‘Scrap Systems That Charge Rape Victims For Tests’ – Amnesty Int Tells Government

Amnesty International, a human rights group, has urged government to discontinue the system that charges victims of rape at hospitals and various police stations before they are attended to.

The country Director of Amnesty International, Robert Akoto-Amoafo, who made this call on the Morning Xpress on Radio XYZ  bemoaned the act and said those charges keep people, especially the poor away from seeking justice in the country.

“…For instance if someone is raped, you know you are supposed to pick a form from the police and get a medical form. That process alone is another thing we, as a country, have not looked at because it throws a lot of social abuse victims out of the system because they are charged fees at the hospital when they are supposed to get free tests to be able to prove their case in court,” he said.

He was speaking in relation to the speed with which justice is served in Ghana when he observed that if the system is stopped, people can seek justice anytime and it will boost the confidence in the Judicial system.

He also urged government to improve upon equipment and infrastructure to speed up the delivery of justice in the country.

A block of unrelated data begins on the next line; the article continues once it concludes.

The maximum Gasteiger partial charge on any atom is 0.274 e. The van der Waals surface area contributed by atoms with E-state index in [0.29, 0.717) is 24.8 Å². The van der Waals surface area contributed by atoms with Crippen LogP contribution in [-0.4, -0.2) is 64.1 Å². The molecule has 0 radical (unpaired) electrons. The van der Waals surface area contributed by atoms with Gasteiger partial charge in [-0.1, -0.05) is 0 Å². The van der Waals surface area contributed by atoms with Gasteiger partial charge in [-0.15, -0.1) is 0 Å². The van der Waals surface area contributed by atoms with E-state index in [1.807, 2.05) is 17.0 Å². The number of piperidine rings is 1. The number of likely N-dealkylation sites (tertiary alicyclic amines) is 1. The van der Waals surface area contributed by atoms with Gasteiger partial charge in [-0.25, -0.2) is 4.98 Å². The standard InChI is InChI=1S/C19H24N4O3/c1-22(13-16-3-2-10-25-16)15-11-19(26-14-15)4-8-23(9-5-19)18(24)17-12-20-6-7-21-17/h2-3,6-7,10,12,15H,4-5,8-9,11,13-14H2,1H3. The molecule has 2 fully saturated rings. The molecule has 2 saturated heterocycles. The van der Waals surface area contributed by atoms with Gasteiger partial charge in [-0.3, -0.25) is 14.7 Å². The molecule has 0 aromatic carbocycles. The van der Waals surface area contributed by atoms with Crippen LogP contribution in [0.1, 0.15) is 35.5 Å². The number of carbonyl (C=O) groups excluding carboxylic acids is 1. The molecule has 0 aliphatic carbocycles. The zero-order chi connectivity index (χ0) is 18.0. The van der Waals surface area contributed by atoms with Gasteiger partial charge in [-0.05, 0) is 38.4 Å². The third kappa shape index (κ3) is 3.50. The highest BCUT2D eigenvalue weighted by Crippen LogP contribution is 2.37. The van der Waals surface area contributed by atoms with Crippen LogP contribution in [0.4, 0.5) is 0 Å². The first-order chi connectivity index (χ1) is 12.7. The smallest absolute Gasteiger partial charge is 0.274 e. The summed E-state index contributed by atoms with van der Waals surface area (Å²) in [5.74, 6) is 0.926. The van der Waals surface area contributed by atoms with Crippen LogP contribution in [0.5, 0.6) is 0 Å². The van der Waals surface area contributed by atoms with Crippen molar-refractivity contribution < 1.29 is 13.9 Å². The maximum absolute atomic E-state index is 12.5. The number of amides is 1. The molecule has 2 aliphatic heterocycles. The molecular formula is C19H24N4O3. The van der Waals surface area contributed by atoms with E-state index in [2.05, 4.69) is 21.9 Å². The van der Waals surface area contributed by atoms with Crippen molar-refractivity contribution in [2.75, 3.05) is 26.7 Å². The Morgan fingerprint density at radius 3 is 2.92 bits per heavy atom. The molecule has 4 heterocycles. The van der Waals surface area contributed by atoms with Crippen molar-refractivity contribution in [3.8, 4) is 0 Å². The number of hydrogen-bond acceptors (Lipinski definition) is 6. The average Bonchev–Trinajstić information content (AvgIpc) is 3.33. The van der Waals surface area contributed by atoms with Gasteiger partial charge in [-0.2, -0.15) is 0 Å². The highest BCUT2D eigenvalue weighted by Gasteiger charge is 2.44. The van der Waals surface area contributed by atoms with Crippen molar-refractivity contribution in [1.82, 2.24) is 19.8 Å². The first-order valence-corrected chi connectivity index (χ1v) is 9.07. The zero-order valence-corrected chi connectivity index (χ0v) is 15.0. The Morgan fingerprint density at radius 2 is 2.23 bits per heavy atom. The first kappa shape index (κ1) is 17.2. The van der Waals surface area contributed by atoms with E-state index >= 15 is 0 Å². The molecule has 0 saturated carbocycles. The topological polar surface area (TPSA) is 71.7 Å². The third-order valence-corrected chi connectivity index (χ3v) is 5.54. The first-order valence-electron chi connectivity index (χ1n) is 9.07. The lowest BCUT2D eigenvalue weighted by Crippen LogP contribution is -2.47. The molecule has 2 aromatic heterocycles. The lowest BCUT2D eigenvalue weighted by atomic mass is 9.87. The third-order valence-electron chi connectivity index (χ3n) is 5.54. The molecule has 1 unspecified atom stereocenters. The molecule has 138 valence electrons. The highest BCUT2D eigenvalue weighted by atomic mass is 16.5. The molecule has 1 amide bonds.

To him, justice delivery is frustrating because people who are expected to deliver justice are not given the right equipment to enhance their work.

He said the lack of technology for investigating cases at the basic level makes it difficult for the financially handicapped to seek justice without frustration.

Citing rape cases, Mr akoto-Amoafo noted that if prosecutors are not interested in cases where people have no resources to go for examination to pick them up,the victims don’t get closer to justice, leaving criminals to enjoy free life to the detriment of the society.

“We need to, as a country, improve upon the processes when it comes to criminal cases,” he said.

According the human rights advocate, People go out to settle many cases, especially criminal ones out of court because “the system frustrates them”. This, he said, comes from the fact that the institutions that are expected to smoothly serve justice are handicapped due to logistical constrains.

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